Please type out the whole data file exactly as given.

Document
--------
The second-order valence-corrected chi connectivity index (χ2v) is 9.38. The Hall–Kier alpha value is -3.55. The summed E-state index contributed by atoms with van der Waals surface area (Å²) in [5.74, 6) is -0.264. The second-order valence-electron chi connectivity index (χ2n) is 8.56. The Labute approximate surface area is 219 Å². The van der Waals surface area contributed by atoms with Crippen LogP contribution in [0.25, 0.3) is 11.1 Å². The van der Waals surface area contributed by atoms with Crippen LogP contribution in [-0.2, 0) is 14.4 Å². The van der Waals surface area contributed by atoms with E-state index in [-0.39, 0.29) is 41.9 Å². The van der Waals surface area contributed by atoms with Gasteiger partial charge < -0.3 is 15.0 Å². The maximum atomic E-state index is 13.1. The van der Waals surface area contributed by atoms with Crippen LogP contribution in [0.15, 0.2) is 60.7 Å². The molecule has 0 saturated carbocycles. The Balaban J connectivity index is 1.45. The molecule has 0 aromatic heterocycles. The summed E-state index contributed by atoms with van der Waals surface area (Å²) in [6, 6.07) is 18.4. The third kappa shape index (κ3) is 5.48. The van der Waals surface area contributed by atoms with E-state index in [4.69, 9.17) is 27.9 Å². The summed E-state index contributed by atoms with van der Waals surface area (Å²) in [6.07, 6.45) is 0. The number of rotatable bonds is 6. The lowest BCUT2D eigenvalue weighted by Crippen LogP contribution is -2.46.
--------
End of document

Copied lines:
The second-order valence-corrected chi connectivity index (χ2v) is 9.38. The Hall–Kier alpha value is -3.55. The summed E-state index contributed by atoms with van der Waals surface area (Å²) in [5.74, 6) is -0.264. The second-order valence-electron chi connectivity index (χ2n) is 8.56. The Labute approximate surface area is 219 Å². The van der Waals surface area contributed by atoms with Crippen LogP contribution in [0.25, 0.3) is 11.1 Å². The van der Waals surface area contributed by atoms with Crippen LogP contribution in [-0.2, 0) is 14.4 Å². The van der Waals surface area contributed by atoms with E-state index in [-0.39, 0.29) is 41.9 Å². The van der Waals surface area contributed by atoms with Gasteiger partial charge < -0.3 is 15.0 Å². The maximum atomic E-state index is 13.1. The van der Waals surface area contributed by atoms with Crippen LogP contribution in [0.15, 0.2) is 60.7 Å². The molecule has 0 saturated carbocycles. The Balaban J connectivity index is 1.45. The molecule has 0 aromatic heterocycles. The summed E-state index contributed by atoms with van der Waals surface area (Å²) in [6, 6.07) is 18.4. The third kappa shape index (κ3) is 5.48. The van der Waals surface area contributed by atoms with E-state index in [4.69, 9.17) is 27.9 Å². The summed E-state index contributed by atoms with van der Waals surface area (Å²) in [6.07, 6.45) is 0. The number of rotatable bonds is 6. The lowest BCUT2D eigenvalue weighted by Crippen LogP contribution is -2.46.